William Foust, pioneer in language syntactical analysis and computer languages formation, and long-time software programming manager, passed away on Good Friday, April 2. He died from natural causes, and was 85 years old.
William Dean Foust was born in Kokomo, Indiana on December 5, 1935, to parents Clarence Donald and Helen Irene (Gardner) Foust. He had an older sister Ann, and the two were close. Ann and William lost their mother in 1941, to anesthesia complications during a routine operation. Their grandmother Gardner stepped in to help raise them, along with stepmother Alice shortly thereafter.
William was academically gifted, ran cross-country at Kokomo High and was the Indiana state Latin champion. He was accepted at Harvard in 1953, where he studied five languages, earned an A.B. cum laude in linguistics and applied mathematics, and later a master’s degree in linguistics. While at Harvard, Mr. Foust married Darlene Irene O’Harra in June 1956; the two had built a relationship while in high school.
After graduating in 1957, he worked at the Harvard Computational Lab until 1962, and, together with colleagues, published papers on language syntactical analysis and automated translations. This scientific work morphed into compiler design and early software development, at the time new computer languages were being formed, and was ground-breaking in the industry’s evolution.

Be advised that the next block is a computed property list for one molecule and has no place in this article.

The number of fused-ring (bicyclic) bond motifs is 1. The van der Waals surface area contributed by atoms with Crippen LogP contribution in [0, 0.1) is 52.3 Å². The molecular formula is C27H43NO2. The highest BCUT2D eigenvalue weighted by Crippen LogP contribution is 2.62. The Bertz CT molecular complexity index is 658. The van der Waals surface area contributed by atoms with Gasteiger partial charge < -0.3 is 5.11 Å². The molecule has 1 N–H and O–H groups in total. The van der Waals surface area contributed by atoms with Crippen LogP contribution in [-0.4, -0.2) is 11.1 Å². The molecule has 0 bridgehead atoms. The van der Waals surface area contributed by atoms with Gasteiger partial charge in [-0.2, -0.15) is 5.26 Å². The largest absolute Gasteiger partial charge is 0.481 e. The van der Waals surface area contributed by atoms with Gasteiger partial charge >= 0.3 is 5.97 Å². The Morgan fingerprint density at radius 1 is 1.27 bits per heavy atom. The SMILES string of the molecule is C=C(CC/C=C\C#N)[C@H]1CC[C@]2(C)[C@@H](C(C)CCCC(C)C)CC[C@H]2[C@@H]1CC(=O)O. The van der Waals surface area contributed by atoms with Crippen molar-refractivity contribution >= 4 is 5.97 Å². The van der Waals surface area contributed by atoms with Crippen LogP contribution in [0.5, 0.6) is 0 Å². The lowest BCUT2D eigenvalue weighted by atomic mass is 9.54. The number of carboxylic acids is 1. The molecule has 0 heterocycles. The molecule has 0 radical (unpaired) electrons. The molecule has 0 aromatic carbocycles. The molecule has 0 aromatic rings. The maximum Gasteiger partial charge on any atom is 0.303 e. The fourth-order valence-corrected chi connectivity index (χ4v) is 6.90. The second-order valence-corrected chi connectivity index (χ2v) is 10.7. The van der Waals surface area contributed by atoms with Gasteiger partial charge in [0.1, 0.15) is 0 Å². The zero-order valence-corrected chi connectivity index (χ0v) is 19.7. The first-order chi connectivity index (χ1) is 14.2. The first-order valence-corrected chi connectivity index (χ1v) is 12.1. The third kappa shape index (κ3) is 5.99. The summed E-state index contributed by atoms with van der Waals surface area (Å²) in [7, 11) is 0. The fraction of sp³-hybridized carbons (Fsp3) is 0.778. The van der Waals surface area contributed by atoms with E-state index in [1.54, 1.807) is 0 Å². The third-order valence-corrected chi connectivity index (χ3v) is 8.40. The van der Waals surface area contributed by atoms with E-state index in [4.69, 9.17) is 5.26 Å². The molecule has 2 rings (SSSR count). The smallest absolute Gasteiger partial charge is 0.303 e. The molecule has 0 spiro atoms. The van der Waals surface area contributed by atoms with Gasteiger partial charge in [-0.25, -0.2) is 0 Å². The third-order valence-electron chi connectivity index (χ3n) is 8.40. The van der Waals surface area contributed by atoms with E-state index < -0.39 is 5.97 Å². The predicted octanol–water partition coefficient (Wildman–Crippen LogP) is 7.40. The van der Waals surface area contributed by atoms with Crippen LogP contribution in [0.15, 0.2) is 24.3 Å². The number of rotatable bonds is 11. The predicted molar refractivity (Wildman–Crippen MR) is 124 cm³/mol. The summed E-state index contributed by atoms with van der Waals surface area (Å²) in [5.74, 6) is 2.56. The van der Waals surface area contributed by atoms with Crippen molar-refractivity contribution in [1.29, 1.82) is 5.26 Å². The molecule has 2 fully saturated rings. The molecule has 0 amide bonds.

Mr. Foust was manager of COBOL compilers for the UNIVAC Division of Sperry Rand Corp. and served as its representative on the national CODASYL COBOL Committee. He would go on to manage commercial software systems and programming for Computer Applications, Inc, International Telephone and Telegraph Data Systems, RCA, Hetra, then again for UNIVAC, and then Monroe, ultimately starting his own firm Advanced On-Line Systems in 1974.
William was active throughout his life in Unitarian Universalism, starting with the UU First Parish in Cambridge, followed by the Cherry Hill, NJ, Main Line , PA, Morristown, NJ and Santa Barbara, CA churches and fellowships. He and his family participated in numerous foreign exchange programs, and he traveled to China on a United Nations sponsored teaching assignment in 1984. He was an avowed pacifist, a world federalist, and a strong advocate of human rights, egalitarianism, and social justice.
William is survived by his first wife Darlene, his second wife Yeun Jae (Min) Foust, his four children, Steven Lee, David Eugene, Diana Jean, and Suzanne Lea, and granddaughter Stephanie.